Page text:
Analysis of the effect of ANC <0.5×109/L or ≥0.5×109/L; PLT <20×109/L or ≥20×109/L; and CRC <1% or ≥1% on survival by Cox proportional hazard regression analysis showed that ANC <0.5×109/L or ≥0.5×109/L was the only significant factor affecting OS in both univariate analysis (P=0.01; HR=2.699; 95% CI, 1.18-6.17) and multivariate analysis (P=0.006; HR=3.213; 95% CI, 1.39-7.43). PLT <20×109/L or ≥20×109/L, and CRC <1% or ≥1% did not affect OS.
Univariate analysis of covariables, including age (continuous), sex, chromosome, HBsAg, anti-HCV, ANC (continuous and categorical by 0.5×109/L), PLT (continuous and categorical by 20×109/L), and CRC (categorical by 1%), showed that age, ANC, and PLT significantly affected OS. In multivariate analyses, OS was significantly affected by age and ANC (Table 2).
The symptoms of SAA are caused by pancytopenia. Patients with severe anemia may have life-threatening conditions due to failure of the cardiac or circulatory system, especially if they have not received transfusions [11, 12]. Although bleeding due to thrombocytopenia was a major cause of death in the past, it is gradually declining due to the use of transfusions. Currently, infection leads to the highest percentage of death . Recovery from anemia and thrombocytopenia by immediate transfusions is temporary, but patients can achieve tolerable states. Moreover, transfusions allow patients for whom IST or SCT are not indicated to maintain life. In contrast, despite empirical antibiotic therapy, uncontrolled infections caused by neutropenia end in septic shock and deprive patients of an opportunity to receive treatment for SAA (SCT or IST). Therefore, neutropenia seems to have the worst survival compared with the other 2 components of Camitta's criteria.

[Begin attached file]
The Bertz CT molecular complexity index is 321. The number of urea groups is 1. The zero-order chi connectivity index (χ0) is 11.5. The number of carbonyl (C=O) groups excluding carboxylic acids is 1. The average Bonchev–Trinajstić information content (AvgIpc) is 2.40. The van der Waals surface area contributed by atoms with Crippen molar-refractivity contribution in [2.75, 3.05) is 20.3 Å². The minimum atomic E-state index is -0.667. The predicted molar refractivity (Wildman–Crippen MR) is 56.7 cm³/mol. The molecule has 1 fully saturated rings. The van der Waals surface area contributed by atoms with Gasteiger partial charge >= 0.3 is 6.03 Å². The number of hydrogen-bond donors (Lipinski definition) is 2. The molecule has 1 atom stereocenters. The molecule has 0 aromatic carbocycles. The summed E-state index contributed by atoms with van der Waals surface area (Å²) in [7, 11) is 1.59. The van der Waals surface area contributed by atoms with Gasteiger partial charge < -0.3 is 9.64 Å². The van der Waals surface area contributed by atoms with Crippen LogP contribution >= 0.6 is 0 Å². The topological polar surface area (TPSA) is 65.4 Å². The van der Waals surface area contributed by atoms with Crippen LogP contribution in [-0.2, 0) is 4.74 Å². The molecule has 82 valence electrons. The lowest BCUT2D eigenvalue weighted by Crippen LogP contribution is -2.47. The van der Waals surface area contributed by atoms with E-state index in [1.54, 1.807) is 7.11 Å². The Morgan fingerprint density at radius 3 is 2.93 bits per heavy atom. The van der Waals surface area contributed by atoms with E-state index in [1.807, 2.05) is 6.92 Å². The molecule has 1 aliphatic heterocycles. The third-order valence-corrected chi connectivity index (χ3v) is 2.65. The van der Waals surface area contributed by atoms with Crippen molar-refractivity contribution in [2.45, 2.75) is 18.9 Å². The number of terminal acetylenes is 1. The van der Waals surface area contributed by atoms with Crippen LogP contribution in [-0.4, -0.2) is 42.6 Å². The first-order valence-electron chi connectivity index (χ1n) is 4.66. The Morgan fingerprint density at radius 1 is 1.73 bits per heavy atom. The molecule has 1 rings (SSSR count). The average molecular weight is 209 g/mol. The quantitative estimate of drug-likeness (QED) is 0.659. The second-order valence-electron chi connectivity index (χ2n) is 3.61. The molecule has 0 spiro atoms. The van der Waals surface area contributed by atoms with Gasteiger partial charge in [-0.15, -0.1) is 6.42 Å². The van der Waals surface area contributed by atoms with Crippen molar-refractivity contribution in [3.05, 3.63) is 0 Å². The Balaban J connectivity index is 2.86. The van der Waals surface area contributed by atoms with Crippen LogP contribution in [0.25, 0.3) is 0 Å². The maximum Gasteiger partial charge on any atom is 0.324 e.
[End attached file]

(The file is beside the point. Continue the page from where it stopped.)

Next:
In the past, several predictive models have been proposed to predict survival in SAA patients. However, none gained wide acceptance because they were impractical (some models included complex formulas) or relied on subjective indices (such as bone marrow morphologies and differential counts) [14-16]. In 1976, Camitta et al. proposed more accurate criteria for SAA in a prospective randomized trial . Patients who met the SAA criteria had better survival because they received earlier allo-SCT. After this study, the SAA criteria by Camitta et al. became the most widely accepted standard for the diagnosis of AA [18, 19]. However, it is difficult to understand the process or reason why Camitta chose ANC, PLT, and CRC for the diagnosis of SAA, and why he set the standard values as ANC <0.5×109/L, PLT <20×109/L, and CRC <1%, and stated that 2 out of these 3 components must be satisfied. Until now, no studies have reviewed or validated Camitta's criteria.